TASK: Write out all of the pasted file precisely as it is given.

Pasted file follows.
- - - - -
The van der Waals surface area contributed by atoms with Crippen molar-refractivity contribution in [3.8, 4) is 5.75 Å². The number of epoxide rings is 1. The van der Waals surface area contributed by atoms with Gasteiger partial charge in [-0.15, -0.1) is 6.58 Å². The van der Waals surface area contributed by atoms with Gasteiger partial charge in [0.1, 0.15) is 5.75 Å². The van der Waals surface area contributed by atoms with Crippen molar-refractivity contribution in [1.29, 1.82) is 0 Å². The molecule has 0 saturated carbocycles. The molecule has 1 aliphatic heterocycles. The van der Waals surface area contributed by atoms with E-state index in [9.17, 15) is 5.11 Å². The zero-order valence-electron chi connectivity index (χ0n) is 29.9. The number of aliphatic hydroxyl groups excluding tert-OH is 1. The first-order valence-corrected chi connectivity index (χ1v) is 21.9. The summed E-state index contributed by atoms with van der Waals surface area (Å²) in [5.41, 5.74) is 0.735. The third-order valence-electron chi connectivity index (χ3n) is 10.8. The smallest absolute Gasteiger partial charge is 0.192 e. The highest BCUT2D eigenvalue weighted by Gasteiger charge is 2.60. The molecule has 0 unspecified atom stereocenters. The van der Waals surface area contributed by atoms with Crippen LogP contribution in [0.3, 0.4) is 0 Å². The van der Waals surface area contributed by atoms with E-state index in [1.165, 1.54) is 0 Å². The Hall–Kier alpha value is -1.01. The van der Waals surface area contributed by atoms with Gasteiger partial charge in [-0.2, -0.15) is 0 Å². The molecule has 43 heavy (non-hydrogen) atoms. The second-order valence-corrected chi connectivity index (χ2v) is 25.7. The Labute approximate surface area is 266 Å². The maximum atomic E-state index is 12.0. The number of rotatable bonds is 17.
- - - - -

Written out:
The van der Waals surface area contributed by atoms with Crippen molar-refractivity contribution in [3.8, 4) is 5.75 Å². The number of epoxide rings is 1. The van der Waals surface area contributed by atoms with Gasteiger partial charge in [-0.15, -0.1) is 6.58 Å². The van der Waals surface area contributed by atoms with Gasteiger partial charge in [0.1, 0.15) is 5.75 Å². The van der Waals surface area contributed by atoms with Crippen molar-refractivity contribution in [1.29, 1.82) is 0 Å². The molecule has 0 saturated carbocycles. The molecule has 1 aliphatic heterocycles. The van der Waals surface area contributed by atoms with E-state index in [9.17, 15) is 5.11 Å². The zero-order valence-electron chi connectivity index (χ0n) is 29.9. The number of aliphatic hydroxyl groups excluding tert-OH is 1. The first-order valence-corrected chi connectivity index (χ1v) is 21.9. The summed E-state index contributed by atoms with van der Waals surface area (Å²) in [5.41, 5.74) is 0.735. The third-order valence-electron chi connectivity index (χ3n) is 10.8. The smallest absolute Gasteiger partial charge is 0.192 e. The highest BCUT2D eigenvalue weighted by Gasteiger charge is 2.60. The molecule has 0 unspecified atom stereocenters. The van der Waals surface area contributed by atoms with Crippen LogP contribution in [0.3, 0.4) is 0 Å². The van der Waals surface area contributed by atoms with E-state index in [1.165, 1.54) is 0 Å². The Hall–Kier alpha value is -1.01. The van der Waals surface area contributed by atoms with Gasteiger partial charge in [-0.2, -0.15) is 0 Å². The molecule has 43 heavy (non-hydrogen) atoms. The second-order valence-corrected chi connectivity index (χ2v) is 25.7. The Labute approximate surface area is 266 Å². The maximum atomic E-state index is 12.0. The number of rotatable bonds is 17.